Preseason is here! It’s football season which means we’re previewing the NFL. For the next 32 days we’re doing one team per day, by division, in reverse order of projected finish. Today, projected to finish third in the AFC West, the Denver Broncos.
It’s tough to see the Broncos repeating as Super Bowl champs or even division champs. Last season, they were helped by a great record in close games, going 12-4 when they were a 9.7-win team by Pythagorean wins, and injury luck. Denver’s was second on both offense and defense in adjusted games lost, per Football Outsiders. Both of those things will change and Denver will struggle to cope with losses on their defense. Even with all of that, I still see Denver as a playoff team
Anybody who tells you that the Broncos have downgraded at quarterback is simply wrong. The football-viewing public has forgotten that Peyton Manning was one of, if not the worst quarterback in football last season. Trevor Siemian will struggle to have the same impact in film sessions and other places off the field, but on the field it will be tough for Siemian to be worse than Manning was last season. Manning threw 17 interceptions in 10 games, completing just 59.8 percent of his passes and ranking second-to-last among qualified quarterbacks in DYAR and DVOA. Given that Siemian is surrounded by largely the same skill position players, it’s hard to fathom him being worse.
Siemian’s biggest targets will be Demaryius Thomas and Emmanuel Sanders—the same two receivers that bailed out Manning time after time last season. Both were considered to have off-years in 2015 and still had over 1,000 receiving yards. Thomas had 177 targets—a mammoth number—and still managed a 59 percent catch rate. Sanders wasn’t far behind, finishing with a 55 percent catch rate. He also had an 87.2 PFF grade, 13th among receivers. Denver managed well without a consistent #3 receiver last year and will likely try and do the same this year. It looks like Jordan Norwood will be in that role to start, but it could easily be Cody Latimer. The same goes for tight end, where either Virgil Green or 2015 third-rounder Jeff Heuerman will try to duplicate Owen Daniels’ 26 DYAR from last season.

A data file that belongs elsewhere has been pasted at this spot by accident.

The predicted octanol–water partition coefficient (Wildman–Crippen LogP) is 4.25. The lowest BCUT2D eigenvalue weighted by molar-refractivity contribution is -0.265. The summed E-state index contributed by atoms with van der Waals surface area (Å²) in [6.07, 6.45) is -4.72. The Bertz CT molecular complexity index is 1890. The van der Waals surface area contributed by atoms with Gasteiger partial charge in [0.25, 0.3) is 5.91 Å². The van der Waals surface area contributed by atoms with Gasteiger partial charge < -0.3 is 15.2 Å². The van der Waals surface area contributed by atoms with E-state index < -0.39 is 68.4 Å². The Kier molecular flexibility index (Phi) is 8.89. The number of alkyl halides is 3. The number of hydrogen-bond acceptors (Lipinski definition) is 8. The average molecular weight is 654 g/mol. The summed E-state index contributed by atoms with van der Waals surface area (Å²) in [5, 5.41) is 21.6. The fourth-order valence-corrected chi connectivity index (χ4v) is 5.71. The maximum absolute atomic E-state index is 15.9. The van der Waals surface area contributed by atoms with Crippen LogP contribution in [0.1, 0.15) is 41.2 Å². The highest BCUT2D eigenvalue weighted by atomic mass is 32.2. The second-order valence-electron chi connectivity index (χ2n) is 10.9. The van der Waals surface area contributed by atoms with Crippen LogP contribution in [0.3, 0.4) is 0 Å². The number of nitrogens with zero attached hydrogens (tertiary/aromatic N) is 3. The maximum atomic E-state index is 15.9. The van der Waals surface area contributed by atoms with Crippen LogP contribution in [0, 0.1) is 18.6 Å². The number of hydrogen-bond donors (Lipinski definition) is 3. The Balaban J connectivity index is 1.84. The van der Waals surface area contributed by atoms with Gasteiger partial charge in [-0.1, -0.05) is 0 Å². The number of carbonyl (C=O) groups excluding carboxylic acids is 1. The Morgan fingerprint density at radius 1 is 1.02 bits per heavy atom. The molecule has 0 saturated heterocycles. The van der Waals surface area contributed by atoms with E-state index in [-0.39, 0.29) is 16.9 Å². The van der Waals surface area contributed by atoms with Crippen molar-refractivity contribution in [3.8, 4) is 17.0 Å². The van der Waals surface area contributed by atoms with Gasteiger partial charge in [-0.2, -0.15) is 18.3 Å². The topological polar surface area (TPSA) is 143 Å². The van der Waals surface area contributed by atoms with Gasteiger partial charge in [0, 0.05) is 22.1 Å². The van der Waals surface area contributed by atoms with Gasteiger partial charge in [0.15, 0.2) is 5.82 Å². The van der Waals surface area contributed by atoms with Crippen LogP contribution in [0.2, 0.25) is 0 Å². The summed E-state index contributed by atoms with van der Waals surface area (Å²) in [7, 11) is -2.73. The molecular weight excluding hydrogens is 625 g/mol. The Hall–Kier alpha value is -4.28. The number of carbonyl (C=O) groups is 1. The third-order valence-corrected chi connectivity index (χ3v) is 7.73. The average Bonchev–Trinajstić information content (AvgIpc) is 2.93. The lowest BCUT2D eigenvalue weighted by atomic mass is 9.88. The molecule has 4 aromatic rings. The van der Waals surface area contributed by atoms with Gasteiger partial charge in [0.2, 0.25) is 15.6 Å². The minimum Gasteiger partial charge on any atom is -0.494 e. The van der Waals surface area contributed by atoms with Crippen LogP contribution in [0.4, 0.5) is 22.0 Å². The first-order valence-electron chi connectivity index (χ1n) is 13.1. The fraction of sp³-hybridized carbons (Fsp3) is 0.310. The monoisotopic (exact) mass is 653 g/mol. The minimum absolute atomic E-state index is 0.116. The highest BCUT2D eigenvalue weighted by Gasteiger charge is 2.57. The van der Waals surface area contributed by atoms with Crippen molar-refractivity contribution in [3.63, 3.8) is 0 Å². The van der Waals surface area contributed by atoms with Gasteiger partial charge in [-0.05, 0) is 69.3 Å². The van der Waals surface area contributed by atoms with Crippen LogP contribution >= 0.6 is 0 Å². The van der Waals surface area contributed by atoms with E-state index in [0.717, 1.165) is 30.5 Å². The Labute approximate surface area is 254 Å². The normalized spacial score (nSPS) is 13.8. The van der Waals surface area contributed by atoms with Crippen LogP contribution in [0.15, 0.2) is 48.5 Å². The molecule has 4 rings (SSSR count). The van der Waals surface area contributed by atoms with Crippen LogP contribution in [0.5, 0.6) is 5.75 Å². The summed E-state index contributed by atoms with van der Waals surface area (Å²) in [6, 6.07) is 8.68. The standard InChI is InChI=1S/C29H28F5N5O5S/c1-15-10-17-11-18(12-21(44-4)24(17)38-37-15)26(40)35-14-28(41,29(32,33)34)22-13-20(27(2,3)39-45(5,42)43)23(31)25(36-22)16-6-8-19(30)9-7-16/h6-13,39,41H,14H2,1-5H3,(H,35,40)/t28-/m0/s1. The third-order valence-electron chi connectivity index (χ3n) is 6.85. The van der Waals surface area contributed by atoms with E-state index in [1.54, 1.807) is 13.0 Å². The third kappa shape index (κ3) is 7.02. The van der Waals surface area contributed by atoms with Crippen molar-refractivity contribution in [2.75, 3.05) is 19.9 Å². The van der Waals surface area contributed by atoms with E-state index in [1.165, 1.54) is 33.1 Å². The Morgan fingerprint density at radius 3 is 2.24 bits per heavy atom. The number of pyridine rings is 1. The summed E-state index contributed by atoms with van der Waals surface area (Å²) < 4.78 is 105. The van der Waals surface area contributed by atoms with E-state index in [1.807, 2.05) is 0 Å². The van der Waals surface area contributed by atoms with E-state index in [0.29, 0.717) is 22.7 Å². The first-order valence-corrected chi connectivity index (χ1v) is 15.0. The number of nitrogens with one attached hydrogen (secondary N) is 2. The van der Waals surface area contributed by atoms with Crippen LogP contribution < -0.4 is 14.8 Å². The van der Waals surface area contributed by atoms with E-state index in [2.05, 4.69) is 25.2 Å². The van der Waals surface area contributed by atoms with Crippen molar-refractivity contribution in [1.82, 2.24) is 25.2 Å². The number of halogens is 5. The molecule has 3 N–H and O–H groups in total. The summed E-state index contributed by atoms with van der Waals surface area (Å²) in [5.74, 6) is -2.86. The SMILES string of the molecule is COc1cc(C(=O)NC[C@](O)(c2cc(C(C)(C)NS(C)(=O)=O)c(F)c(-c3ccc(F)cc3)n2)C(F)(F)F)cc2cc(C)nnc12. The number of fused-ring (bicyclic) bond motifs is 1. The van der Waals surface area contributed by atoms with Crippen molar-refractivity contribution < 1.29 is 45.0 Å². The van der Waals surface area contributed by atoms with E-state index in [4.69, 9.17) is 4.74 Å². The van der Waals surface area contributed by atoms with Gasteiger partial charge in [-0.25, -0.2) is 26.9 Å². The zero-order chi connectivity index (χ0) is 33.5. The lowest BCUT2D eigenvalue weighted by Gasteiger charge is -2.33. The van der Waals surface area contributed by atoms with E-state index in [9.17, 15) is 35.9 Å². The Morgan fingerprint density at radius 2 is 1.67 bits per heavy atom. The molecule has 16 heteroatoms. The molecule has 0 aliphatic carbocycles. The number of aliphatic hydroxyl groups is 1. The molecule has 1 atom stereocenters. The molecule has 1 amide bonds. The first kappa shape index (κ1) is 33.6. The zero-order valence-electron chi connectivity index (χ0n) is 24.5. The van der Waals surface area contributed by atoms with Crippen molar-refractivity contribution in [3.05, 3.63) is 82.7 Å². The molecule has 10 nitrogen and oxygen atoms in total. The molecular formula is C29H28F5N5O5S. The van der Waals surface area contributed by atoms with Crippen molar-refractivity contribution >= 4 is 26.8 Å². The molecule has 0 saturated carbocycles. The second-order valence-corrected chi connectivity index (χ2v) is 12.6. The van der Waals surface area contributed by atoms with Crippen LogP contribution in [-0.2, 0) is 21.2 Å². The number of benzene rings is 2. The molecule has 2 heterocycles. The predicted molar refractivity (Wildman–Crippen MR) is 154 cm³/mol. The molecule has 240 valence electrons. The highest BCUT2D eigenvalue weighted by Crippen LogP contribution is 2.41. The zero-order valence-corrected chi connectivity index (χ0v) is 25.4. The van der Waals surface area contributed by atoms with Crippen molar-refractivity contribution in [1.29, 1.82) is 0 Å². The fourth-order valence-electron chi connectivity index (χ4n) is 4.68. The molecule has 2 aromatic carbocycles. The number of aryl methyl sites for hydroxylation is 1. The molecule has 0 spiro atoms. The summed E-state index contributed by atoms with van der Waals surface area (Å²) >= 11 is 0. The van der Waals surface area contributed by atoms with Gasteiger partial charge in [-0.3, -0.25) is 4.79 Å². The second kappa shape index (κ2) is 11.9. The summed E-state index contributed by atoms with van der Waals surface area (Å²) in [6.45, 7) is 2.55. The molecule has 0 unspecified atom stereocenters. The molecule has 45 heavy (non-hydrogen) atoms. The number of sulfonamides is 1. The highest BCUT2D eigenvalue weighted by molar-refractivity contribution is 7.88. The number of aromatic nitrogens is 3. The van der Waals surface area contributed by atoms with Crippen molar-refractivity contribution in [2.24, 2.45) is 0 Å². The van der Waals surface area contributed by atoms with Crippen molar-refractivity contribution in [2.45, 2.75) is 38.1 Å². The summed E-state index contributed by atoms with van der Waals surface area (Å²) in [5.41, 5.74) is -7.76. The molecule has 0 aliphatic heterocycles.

The Broncos’ run game will also function better with Siemian at quarterback. With Manning last season, Gary Kubiak had to compromise and run the pistol for a large chunk of last season. Now, he can have Siemian line up under center and run his offense the way it’s intended. This will help a run game that already looks pretty good. From Week 7 on, Anderson averaged 6.35 yards per carry last season. After a notably bad start, he morphed back into the same player that broke out late in 2014, racking up yards after contact and showing absolute dynamism in the open field.